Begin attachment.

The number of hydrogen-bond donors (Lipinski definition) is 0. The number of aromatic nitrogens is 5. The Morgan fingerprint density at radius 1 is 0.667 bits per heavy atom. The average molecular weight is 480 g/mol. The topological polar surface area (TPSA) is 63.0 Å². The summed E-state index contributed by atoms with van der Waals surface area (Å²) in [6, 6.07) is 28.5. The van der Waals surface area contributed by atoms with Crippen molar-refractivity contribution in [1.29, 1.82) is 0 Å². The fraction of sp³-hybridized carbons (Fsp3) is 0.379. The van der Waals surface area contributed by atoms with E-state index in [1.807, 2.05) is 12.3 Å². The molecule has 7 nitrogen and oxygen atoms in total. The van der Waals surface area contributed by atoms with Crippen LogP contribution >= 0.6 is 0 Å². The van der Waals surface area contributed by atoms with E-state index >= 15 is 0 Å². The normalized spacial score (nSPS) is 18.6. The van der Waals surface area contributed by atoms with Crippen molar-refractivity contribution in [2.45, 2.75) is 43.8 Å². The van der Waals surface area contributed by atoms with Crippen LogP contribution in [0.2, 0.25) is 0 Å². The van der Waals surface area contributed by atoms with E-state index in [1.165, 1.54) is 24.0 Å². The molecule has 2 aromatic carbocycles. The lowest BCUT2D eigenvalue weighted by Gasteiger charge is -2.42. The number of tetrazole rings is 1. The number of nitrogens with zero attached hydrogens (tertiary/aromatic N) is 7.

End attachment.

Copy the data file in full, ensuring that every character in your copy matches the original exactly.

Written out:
The number of hydrogen-bond donors (Lipinski definition) is 0. The number of aromatic nitrogens is 5. The Morgan fingerprint density at radius 1 is 0.667 bits per heavy atom. The average molecular weight is 480 g/mol. The topological polar surface area (TPSA) is 63.0 Å². The summed E-state index contributed by atoms with van der Waals surface area (Å²) in [6, 6.07) is 28.5. The van der Waals surface area contributed by atoms with Crippen molar-refractivity contribution in [1.29, 1.82) is 0 Å². The fraction of sp³-hybridized carbons (Fsp3) is 0.379. The van der Waals surface area contributed by atoms with E-state index in [1.807, 2.05) is 12.3 Å². The molecule has 7 nitrogen and oxygen atoms in total. The van der Waals surface area contributed by atoms with Crippen LogP contribution >= 0.6 is 0 Å². The van der Waals surface area contributed by atoms with E-state index >= 15 is 0 Å². The normalized spacial score (nSPS) is 18.6. The van der Waals surface area contributed by atoms with Crippen molar-refractivity contribution in [2.45, 2.75) is 43.8 Å². The van der Waals surface area contributed by atoms with Crippen LogP contribution in [0.2, 0.25) is 0 Å². The van der Waals surface area contributed by atoms with E-state index in [1.165, 1.54) is 24.0 Å². The molecule has 2 aromatic carbocycles. The lowest BCUT2D eigenvalue weighted by Gasteiger charge is -2.42. The number of tetrazole rings is 1. The number of nitrogens with zero attached hydrogens (tertiary/aromatic N) is 7.